Very little has been written on this subject. Most of the recovery literature focuses on getting clean and sober and staying clean and sober—and for good reason. We need to put the plug in the jug, and keep it there, before we can work on other issues. Bill Wilson clearly recommended this approach. He said, first the “booze cure” and then on to “the development of much more real maturity and balance” (1958). Breaking the shackles of addiction is necessarily the first step in recovery. But once that obsession and compulsion to drink or use has been lifted, we are faced with living clean and sober.

More and more of us are realizing that we haven’t truly matured, that our emotional development is arrested. We don’t like how we react when things don’t go our way. We are aware of the difficulty we have in comforting ourselves and staying balanced when we are disappointed or hurt. We secretly know that we need to grow up emotionally—that there is something wrong with how we react when circumstances or people don’t meet our expectations. And because we have developed some degree of insight over the years, we know that our problem is of our own making.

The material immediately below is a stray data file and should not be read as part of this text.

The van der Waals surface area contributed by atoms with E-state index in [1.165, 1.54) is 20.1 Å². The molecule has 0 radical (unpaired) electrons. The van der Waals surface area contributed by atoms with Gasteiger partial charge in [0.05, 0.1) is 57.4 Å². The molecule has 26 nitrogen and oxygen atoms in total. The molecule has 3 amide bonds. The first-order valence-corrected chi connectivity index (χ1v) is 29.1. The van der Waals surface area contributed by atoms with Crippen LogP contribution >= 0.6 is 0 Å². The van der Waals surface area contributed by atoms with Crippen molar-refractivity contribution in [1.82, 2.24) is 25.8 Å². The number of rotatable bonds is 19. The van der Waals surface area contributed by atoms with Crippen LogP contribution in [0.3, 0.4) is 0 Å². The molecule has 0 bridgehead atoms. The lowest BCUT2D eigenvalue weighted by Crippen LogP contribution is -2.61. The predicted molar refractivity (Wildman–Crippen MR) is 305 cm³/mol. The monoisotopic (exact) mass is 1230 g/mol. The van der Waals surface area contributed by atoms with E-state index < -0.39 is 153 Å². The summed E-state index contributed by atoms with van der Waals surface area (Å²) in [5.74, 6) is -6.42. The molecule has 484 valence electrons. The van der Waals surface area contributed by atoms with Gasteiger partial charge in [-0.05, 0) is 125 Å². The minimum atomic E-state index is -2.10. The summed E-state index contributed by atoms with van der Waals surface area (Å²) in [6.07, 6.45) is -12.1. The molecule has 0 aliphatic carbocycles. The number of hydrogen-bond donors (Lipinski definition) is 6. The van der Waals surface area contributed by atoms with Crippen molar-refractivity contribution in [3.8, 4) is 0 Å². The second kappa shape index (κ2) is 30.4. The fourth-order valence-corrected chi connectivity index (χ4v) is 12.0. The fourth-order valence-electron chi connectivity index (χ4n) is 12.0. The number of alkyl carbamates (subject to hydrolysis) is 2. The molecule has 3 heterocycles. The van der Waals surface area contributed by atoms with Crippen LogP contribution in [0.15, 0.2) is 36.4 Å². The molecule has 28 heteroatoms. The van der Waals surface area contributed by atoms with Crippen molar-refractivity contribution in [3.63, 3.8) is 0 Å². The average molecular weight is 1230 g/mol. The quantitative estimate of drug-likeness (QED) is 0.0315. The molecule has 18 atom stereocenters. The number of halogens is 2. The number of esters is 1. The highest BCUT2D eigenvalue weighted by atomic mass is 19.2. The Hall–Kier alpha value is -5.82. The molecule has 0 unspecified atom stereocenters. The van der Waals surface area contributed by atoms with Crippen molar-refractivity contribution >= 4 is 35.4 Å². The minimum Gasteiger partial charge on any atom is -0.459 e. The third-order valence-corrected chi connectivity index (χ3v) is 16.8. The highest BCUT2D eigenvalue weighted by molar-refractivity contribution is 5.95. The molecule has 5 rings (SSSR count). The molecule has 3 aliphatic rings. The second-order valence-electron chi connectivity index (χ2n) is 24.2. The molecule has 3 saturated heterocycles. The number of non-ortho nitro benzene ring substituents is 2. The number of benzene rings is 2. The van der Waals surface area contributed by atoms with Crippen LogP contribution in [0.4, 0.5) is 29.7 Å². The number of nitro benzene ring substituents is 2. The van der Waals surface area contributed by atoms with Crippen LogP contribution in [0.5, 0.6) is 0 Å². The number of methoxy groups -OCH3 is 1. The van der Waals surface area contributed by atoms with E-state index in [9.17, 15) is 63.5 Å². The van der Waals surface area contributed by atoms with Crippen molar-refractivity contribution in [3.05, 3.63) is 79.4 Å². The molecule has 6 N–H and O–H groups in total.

But what can we do about it? Some of us may have trouble accepting this fact. It’s hard to admit that we are still immature, especially now that we are clean and sober. But if we are honest with ourselves, it shouldn’t be too difficult to see that we are immature. If you have any doubt, just ask a few people who are close to you. Give them permission to give you honest feedback about your reaction when you don’t get your way. You might be surprised at what they tell you. We all have trouble dealing with life on life’s terms.

I still struggle with this issue, and this past summer I celebrated thirty-eight years of being clean and sober. This is a common problem for all of us who are trying to live clean and sober. That’s why this topic is so popular in meetings.

So here’s our dilemma: The quality of our recovery is determined by how we respond to the problems or challenges in our lives. But because we don’t know how best to respond to these issues, we end up stuck and frustrated. This is at the core of our problem. Over and over again, we expect life to live up to our expectations or specifications. When it doesn’t, we try to force the square peg into the round hole. We demand the impossible from ourselves, others, and life itself. And then we get frustrated or angry when things don’t go our way. Sometimes we end up feeling depressed or anxious, as well. Many times, these reactions lead to a relapse or a dry drunk.

How do we overcome our emotional handicap—our immaturity—and develop real emotional sobriety? How do we learn how to respond, in a healthier way, to what life expects from us? How do we learn to respond with grace and humility when things don’t go our way? Well, that is exactly what this book is about. My goal is to help you become aware of what you are doing that is keeping you immature, and to help you grow up. I want you to become aware of what is interfering with your emotional growth and preventing you from achieving emotional sobriety.